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Infertility Cubby

Are Fertility Drugs Necessary?
By Sam Thatcher, MD, Ph.D.

Sam Thatcher, MD, Ph.D.Q. I have a preliminary diagnosis of PCOS. I have read so many contradictory things about it, and nothing cheerful. I am wondering...is it possible/likely to get pregnant with PCOS without taking fertility drugs? I do not believe in them, but it seems that all the women I encounter with PCOS wind up using something like Clomid (which some sources say works and others say doesn't really) to get pregnant. And if it is, what would be a reasonable time frame? One year? Three?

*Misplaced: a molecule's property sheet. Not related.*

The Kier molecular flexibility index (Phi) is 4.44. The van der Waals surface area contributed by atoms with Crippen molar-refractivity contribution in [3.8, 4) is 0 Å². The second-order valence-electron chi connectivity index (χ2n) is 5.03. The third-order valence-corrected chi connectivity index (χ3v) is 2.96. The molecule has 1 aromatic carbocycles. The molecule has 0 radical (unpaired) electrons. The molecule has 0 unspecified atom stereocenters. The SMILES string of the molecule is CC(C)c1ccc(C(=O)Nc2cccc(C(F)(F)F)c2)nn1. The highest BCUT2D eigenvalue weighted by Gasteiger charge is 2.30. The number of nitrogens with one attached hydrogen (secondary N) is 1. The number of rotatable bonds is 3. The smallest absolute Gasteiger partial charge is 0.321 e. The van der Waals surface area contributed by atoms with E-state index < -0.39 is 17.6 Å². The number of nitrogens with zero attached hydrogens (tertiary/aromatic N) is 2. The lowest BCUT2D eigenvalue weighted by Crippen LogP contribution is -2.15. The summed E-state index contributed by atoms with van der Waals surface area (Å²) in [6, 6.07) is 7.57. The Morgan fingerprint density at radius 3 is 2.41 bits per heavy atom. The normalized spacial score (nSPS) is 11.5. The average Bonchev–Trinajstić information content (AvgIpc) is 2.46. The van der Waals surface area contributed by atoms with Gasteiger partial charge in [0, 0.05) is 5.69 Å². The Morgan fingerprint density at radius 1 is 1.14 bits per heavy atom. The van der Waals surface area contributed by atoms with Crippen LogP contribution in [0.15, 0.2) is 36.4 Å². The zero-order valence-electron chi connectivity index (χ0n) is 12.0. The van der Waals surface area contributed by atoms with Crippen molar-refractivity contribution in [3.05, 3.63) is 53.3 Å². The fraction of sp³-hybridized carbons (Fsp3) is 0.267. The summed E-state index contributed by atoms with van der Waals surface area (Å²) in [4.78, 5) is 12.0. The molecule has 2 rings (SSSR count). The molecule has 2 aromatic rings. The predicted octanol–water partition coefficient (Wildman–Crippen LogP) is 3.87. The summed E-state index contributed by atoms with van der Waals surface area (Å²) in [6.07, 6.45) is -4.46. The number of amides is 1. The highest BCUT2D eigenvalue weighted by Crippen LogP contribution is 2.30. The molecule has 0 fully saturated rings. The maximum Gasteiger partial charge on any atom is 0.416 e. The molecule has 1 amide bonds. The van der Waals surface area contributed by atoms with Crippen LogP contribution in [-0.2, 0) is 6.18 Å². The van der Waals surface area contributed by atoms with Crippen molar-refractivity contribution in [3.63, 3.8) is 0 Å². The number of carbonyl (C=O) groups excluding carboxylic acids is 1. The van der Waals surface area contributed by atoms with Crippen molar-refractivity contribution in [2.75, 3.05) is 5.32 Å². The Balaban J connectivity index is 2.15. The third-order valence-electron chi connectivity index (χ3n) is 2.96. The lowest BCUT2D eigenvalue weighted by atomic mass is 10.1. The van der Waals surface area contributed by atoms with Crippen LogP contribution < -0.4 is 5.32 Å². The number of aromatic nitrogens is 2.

A. First, I recommend that you have a "sit down" with a physician familiar with both PCOS and infertility to discuss options. This is usually a reproductive endocrinologist. It is very difficult to obtain a foundation of information about either fertility therapy or PCOS from a collection of life experiences. None of these individuals are you. There are excellent studies form Australia that suggest that those with PCOS who are also overweight have an excellent chance of establishing normal menstruation and pregnancy by lifestyle alterations alone. As little of a 10% decrease in body weight associated with a modest increase in physical activity may be all that it takes. Clomiphene is a good drug, but not a great drug. Of course some with say that it works and others will not because that is the truth. It is about 30% effective in establishment of pregnancy. The drug is a good first line therapy. It is relatively easy, safe, and cheap. The chance of twins is about 5%. Over 70% of pregnancies established on clomiphene are in the first 4 cycles of use.

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